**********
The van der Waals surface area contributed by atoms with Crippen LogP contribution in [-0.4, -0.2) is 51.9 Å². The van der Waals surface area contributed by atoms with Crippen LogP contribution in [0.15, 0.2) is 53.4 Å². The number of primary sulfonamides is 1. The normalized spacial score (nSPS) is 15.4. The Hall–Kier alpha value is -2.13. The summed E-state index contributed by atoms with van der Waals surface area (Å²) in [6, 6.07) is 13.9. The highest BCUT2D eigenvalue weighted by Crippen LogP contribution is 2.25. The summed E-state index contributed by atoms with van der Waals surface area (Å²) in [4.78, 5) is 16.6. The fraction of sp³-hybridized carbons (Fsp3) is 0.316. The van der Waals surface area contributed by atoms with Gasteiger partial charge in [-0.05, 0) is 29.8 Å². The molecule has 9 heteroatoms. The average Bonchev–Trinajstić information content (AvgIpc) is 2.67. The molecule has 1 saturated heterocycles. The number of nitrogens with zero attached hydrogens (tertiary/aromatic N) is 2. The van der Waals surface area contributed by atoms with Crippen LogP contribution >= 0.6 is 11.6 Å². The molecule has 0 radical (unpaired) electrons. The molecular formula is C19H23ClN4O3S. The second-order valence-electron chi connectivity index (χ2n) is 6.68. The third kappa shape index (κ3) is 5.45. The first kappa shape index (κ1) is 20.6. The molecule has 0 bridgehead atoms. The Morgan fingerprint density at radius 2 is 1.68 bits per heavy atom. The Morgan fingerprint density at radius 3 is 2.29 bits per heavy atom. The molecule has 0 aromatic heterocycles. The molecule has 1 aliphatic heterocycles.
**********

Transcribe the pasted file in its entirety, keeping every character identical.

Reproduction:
The van der Waals surface area contributed by atoms with Crippen LogP contribution in [-0.4, -0.2) is 51.9 Å². The van der Waals surface area contributed by atoms with Crippen LogP contribution in [0.15, 0.2) is 53.4 Å². The number of primary sulfonamides is 1. The normalized spacial score (nSPS) is 15.4. The Hall–Kier alpha value is -2.13. The summed E-state index contributed by atoms with van der Waals surface area (Å²) in [6, 6.07) is 13.9. The highest BCUT2D eigenvalue weighted by Crippen LogP contribution is 2.25. The summed E-state index contributed by atoms with van der Waals surface area (Å²) in [4.78, 5) is 16.6. The fraction of sp³-hybridized carbons (Fsp3) is 0.316. The van der Waals surface area contributed by atoms with Gasteiger partial charge in [-0.05, 0) is 29.8 Å². The molecule has 9 heteroatoms. The average Bonchev–Trinajstić information content (AvgIpc) is 2.67. The molecule has 1 saturated heterocycles. The number of nitrogens with zero attached hydrogens (tertiary/aromatic N) is 2. The van der Waals surface area contributed by atoms with Crippen LogP contribution >= 0.6 is 11.6 Å². The molecule has 0 radical (unpaired) electrons. The molecular formula is C19H23ClN4O3S. The second-order valence-electron chi connectivity index (χ2n) is 6.68. The third kappa shape index (κ3) is 5.45. The first kappa shape index (κ1) is 20.6. The molecule has 0 bridgehead atoms. The Morgan fingerprint density at radius 2 is 1.68 bits per heavy atom. The Morgan fingerprint density at radius 3 is 2.29 bits per heavy atom. The molecule has 0 aromatic heterocycles. The molecule has 1 aliphatic heterocycles.